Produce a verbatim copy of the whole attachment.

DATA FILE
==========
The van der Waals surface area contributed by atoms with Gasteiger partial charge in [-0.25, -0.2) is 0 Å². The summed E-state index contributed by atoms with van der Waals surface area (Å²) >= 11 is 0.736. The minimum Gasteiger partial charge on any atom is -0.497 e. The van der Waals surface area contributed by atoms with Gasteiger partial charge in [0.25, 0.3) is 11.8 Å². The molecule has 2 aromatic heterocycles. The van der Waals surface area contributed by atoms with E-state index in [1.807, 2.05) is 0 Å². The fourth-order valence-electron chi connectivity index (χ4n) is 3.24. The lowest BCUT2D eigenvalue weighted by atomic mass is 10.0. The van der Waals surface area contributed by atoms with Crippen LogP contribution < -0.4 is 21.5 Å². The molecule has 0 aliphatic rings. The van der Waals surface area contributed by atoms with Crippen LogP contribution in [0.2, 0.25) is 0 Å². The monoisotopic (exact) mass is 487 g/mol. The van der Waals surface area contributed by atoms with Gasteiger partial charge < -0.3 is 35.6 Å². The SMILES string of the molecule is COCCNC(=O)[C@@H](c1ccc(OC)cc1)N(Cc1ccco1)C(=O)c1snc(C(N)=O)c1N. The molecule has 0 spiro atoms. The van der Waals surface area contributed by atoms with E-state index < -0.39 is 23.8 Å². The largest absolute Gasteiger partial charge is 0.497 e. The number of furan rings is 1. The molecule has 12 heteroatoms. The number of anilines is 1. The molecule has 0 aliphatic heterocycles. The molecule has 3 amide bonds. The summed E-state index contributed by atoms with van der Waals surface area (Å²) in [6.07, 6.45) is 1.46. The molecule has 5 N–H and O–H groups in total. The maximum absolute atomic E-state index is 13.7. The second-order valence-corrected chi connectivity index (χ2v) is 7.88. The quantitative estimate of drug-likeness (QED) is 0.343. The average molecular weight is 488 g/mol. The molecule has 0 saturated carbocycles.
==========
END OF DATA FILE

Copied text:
The van der Waals surface area contributed by atoms with Gasteiger partial charge in [-0.25, -0.2) is 0 Å². The summed E-state index contributed by atoms with van der Waals surface area (Å²) >= 11 is 0.736. The minimum Gasteiger partial charge on any atom is -0.497 e. The van der Waals surface area contributed by atoms with Gasteiger partial charge in [0.25, 0.3) is 11.8 Å². The molecule has 2 aromatic heterocycles. The van der Waals surface area contributed by atoms with E-state index in [1.807, 2.05) is 0 Å². The fourth-order valence-electron chi connectivity index (χ4n) is 3.24. The lowest BCUT2D eigenvalue weighted by atomic mass is 10.0. The van der Waals surface area contributed by atoms with Crippen LogP contribution < -0.4 is 21.5 Å². The molecule has 0 aliphatic rings. The van der Waals surface area contributed by atoms with Crippen LogP contribution in [0.2, 0.25) is 0 Å². The monoisotopic (exact) mass is 487 g/mol. The van der Waals surface area contributed by atoms with Gasteiger partial charge < -0.3 is 35.6 Å². The SMILES string of the molecule is COCCNC(=O)[C@@H](c1ccc(OC)cc1)N(Cc1ccco1)C(=O)c1snc(C(N)=O)c1N. The molecule has 0 spiro atoms. The van der Waals surface area contributed by atoms with E-state index < -0.39 is 23.8 Å². The largest absolute Gasteiger partial charge is 0.497 e. The number of furan rings is 1. The molecule has 12 heteroatoms. The number of anilines is 1. The molecule has 0 aliphatic heterocycles. The molecule has 3 amide bonds. The summed E-state index contributed by atoms with van der Waals surface area (Å²) in [6.07, 6.45) is 1.46. The molecule has 5 N–H and O–H groups in total. The maximum absolute atomic E-state index is 13.7. The second-order valence-corrected chi connectivity index (χ2v) is 7.88. The quantitative estimate of drug-likeness (QED) is 0.343. The average molecular weight is 488 g/mol. The molecule has 0 saturated carbocycles.